WASHINGTON -- The nation's unemployment rate climbed to a nine-year high of 6.1 percent in May, but a slowing in the rate of job losses raised hopes that the weak economy is starting to recharge.
Still, it could be months before companies start hiring again.
Businesses cut just 17,000 jobs last month, following a revision in April in which no jobs were lost, the Labor Department reported Friday.
The annual revisions, made to better reflect actual economy conditions, showed that job losses this year were not nearly as steep as initially reported.
"We've got a long way to go," said economist Ken Mayland, president of ClearView Economics. "But as they say, the longest journey begins with a first step. It looks like we've taken that first step."
Stocks initially surged, but fell in afternoon trading. The Dow Jones industrial average closed up 21 points, but the Nasdaq was down 18 points.
Private employers showed an overall hiring increase, but that was offset by big government cutbacks, mostly at the state and local levels.
"Layoffs appear to be slowing, but we're not seeing enough hiring," said Bill Cheney, chief economist at John Hancock Financial Services.
"In good times people find new jobs quickly," he added. "Obviously, as anyone looking for a job will tell you, that's not happening now."
The 6.1 percent rate was up one-tenth of a percentage point from April, peaking at a level not seen since the country was emerging from the last recession.
July 1994 was the last time the jobless rate was at 6.1 percent. The last time the rate was higher was in April 1994, when it reached 6.4 percent.
Economists think the rate will continue to rise in coming months. As the economy improves, job growth probably will not be strong enough to accommodate all the job seekers. That would contribute to a rise in the unemployment rate, which happened last month.
"It's tough out there," said Pat Friend, president of the Association of Flight Attendants. About 10,000 members have been laid off since Sept. 11, 2001, she said.
The transportation industry has lost jobs for seven straight months. Airlines have been hardest hit, losing another 5,000 jobs in May.
For flight attendants, "I don't think we're finished reducing the work force," Friend said. "But we may be finished reducing it by layoffs." Airline work forces are being trimmed through attrition, she said.
Also driving May's overall payroll losses were manufacturing jobs, down 53,000, and government employment, down 25,000.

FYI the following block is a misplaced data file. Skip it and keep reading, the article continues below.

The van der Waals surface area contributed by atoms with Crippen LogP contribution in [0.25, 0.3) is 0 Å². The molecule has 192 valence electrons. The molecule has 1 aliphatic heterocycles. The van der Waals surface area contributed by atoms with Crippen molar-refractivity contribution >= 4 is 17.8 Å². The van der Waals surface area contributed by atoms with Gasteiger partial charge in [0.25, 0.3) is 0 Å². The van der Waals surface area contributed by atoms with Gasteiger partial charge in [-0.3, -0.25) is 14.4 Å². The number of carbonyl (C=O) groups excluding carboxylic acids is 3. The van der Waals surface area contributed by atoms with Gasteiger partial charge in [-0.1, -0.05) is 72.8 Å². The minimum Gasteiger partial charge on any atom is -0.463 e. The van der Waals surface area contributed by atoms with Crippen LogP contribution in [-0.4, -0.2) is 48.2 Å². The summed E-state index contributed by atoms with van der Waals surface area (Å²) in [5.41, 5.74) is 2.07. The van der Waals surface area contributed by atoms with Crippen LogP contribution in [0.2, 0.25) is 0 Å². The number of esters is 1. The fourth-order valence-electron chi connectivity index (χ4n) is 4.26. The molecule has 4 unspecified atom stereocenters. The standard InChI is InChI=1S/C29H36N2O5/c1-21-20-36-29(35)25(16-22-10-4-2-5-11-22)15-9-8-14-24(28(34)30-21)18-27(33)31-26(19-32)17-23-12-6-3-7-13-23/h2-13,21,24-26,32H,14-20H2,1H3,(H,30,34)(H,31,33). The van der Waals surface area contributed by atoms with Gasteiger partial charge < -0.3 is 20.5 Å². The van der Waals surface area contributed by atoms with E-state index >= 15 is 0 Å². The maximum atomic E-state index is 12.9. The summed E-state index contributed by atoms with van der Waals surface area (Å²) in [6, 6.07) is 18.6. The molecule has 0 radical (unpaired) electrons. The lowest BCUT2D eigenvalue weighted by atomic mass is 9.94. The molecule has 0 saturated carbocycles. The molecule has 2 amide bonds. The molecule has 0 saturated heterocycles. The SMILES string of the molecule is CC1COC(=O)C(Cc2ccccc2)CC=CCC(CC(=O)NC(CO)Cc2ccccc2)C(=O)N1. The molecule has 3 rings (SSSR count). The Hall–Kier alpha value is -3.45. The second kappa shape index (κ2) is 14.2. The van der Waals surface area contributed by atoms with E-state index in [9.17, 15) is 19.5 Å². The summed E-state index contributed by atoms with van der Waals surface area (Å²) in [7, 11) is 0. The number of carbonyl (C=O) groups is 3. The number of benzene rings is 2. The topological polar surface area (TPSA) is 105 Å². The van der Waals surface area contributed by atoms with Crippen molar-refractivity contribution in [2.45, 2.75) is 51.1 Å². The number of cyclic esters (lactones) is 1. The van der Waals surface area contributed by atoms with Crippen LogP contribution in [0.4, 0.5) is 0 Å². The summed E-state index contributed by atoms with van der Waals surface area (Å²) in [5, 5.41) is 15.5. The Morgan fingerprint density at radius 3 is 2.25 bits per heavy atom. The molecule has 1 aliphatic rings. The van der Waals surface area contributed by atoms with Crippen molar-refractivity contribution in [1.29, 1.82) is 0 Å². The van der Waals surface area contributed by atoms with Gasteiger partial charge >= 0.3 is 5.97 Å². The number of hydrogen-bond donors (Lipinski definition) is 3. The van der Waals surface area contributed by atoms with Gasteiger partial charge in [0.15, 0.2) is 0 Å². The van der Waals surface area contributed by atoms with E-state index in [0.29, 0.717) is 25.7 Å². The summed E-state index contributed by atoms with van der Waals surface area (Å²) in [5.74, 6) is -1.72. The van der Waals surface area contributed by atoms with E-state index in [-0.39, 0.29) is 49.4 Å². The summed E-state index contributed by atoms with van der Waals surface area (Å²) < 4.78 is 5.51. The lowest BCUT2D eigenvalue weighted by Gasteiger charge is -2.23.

Some sectors gained jobs in May. The services industry added jobs, fueled by gains in professional and business services and in education and health.
Construction companies also added to their payrolls for a third consecutive month.
Another positive sign in the report was the hiring increase of 58,000 at temporary employment firms. Economists closely watch that industry, because it can signal when companies may begin to hire permanent, full-time workers.
Businesses remain cautious, said Carl Camden, president of Kelly Services, the Troy, Mich.-based temp company. But demand has increased at customer call centers, distribution facilities, technology and engineering companies, and in health care, education and finance.
The "prevailing economic ambiguity has most companies remaining tentative in initiating new projects and activities that spark large-scale job creation," Camden said.
May's report showed the average time for people to be out of work was 19.2 weeks. The number of people out of work 27 weeks or longer grew slightly by 300,000 to 1.9 million.
"The trend in job loss has been a hallmark of the Bush administration -- 3 million more workers are without jobs today than when President Bush took office, and more workers are unemployed now than at anytime in the last 10 years," said John Sweeney, president of the AFL-CIO.
The Bush administration said Friday's report shows the president's policies are working, and the economy is improving.
The tax cut package passed by Congress last month "will put more money back in the pockets of America's working families, seniors and small business owners as soon as next month, stimulating the economy and helping to create new jobs," said Labor Secretary Elaine Chao.
Many economists think the Federal Reserve will lower short-term interest rates at its next meeting June 24-25, to help guard against deflation.